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Museum reports high traffic

The Austin City Council heard "good news" Monday night at its regular meeting.

It came from Shawn Redford.

The director of the Hormel Foods Corporation's SPAM Museum along North Main Street in Austin and archivist for the company reported on the first year of operation for the museum.

According to Radford, the museum has hosted more than 94,000 visitors since opening in September 2001.

"The visitors have come from all 50 states in America and 14 foreign countries," she told Austin Mayor Bonnie Rietz and council members, meeting in regular session Monday night at Austin Municipal Building.

Radford credited the colorful billboards along freeways accessing the city with helping spur interest among tourists to make Austin a destination for their travels.

Also, the Minnesota Office of Tourism and Triple A automobile company are among the agencies honoring the SPAM Jam celebration and SPAM Museum as top attractions to visit.

Last June, crowds of more than 30,000 people attended the SPAM Jam held along North Main Street in Austin for the first time to help inaugurate the new museum's grand opening.

"We also enjoy a very good partnership with the Austin Convention and Visitors Bureau," Radford said, adding the two work in tandem to promote Austin.

Rietz was impressed and extended her appreciation to Radford for her report and for the positive economic impact the museum makes on the city.

Also impressed was Dick Chaffee, At-Large council member and chairman of the council's finance/personnel committee. "When I think of that old dilapidated building along North Main Street and what has happened there, I think it is a wonderful addition to the city of Austin that we can all enjoy," said Chaffee.

The city created a Tax Increment Finance district along North Main Street, where the SPAM Museum was developed in a former Kmart store building.

Across North Main Street is Austin Packaging Company, which is doing business in a formerly abandoned Tempo shopping center building.

Other businesses in the area, including Nicol's North Main Texaco station have also enhanced their properties.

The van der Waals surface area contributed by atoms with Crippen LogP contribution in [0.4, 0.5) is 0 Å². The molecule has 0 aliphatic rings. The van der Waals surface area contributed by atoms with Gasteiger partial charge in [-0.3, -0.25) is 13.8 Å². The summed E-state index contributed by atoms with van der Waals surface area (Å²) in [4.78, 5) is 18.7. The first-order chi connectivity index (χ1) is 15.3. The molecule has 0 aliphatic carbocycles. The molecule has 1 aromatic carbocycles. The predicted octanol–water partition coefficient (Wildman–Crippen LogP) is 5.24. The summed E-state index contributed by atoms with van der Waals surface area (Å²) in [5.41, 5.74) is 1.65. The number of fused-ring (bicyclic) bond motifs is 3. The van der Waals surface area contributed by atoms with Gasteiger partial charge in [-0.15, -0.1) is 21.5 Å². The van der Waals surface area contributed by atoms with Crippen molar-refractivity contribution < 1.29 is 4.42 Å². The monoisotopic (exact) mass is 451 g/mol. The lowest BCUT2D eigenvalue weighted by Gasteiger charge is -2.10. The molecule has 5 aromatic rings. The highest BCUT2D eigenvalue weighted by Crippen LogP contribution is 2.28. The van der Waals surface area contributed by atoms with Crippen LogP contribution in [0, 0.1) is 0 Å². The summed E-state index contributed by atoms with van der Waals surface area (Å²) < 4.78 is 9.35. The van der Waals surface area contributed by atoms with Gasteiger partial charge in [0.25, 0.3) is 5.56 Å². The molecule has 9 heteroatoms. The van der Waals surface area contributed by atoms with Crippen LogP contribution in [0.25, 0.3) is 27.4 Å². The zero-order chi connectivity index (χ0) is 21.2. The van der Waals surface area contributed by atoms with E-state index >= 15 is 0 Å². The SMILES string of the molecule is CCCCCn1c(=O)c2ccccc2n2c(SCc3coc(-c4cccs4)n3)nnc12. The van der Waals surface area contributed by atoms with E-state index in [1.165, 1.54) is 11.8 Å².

Another major improvement along North Main Street was the city of Austin's decision to install a sidewalk on the west side leading to the museum.

Decorative street lighting and hanging baskets of petunias (in season) plus the nearby Horace Austin Park with its popular Mill Pond Pathway have helped the transformation of North Main Street.

According to Radford, the museum employs 32 workers including its gift center operation.

Making an application

Dave Cole, co-chair of the "Preserving A Legacy," fund-drive for the Jay C. Hormel Nature Center, won the council's vote of approval to make another grant application on behalf of the city.

The Friends of the Jay C. Hormel Nature Center are attempting to raise $750,000 to acquire an additional 210 acres of land adjacent to the Nature Center.

The purposes of the largest land acquisition in the history of the Nature Center is to provide a wildlife habitat and provide additional environmental education opportunities.

According to Cole, the application will be made to the Minnesota Department of Natural Resources.

A year ago, Gov. Jesse Ventura vetoed a similar grant application's funding.

According to Cole, the fund-raiser has raised $140,000 to date on its own.

Dennis Maschka, director of the Austin Parks, Recreation and Forestry Department, which operates the city-owned Nature Center, encouraged the reapplication.

Gloria Nordin, 3rd Ward, made the motion.

Wayne P. Goodnature, 1st Ward, seconded it. All seven council members voted "Aye."

Cole said the anticipated grant funding would help the Friends' fund-raising efforts immensely, but stopped short of predicting success for the application the second time around. "We are hopeful," he said.

Lee Bonorden can be contacted at 434-2232 or by e-mail at lee.bonorden@austindailyherald.com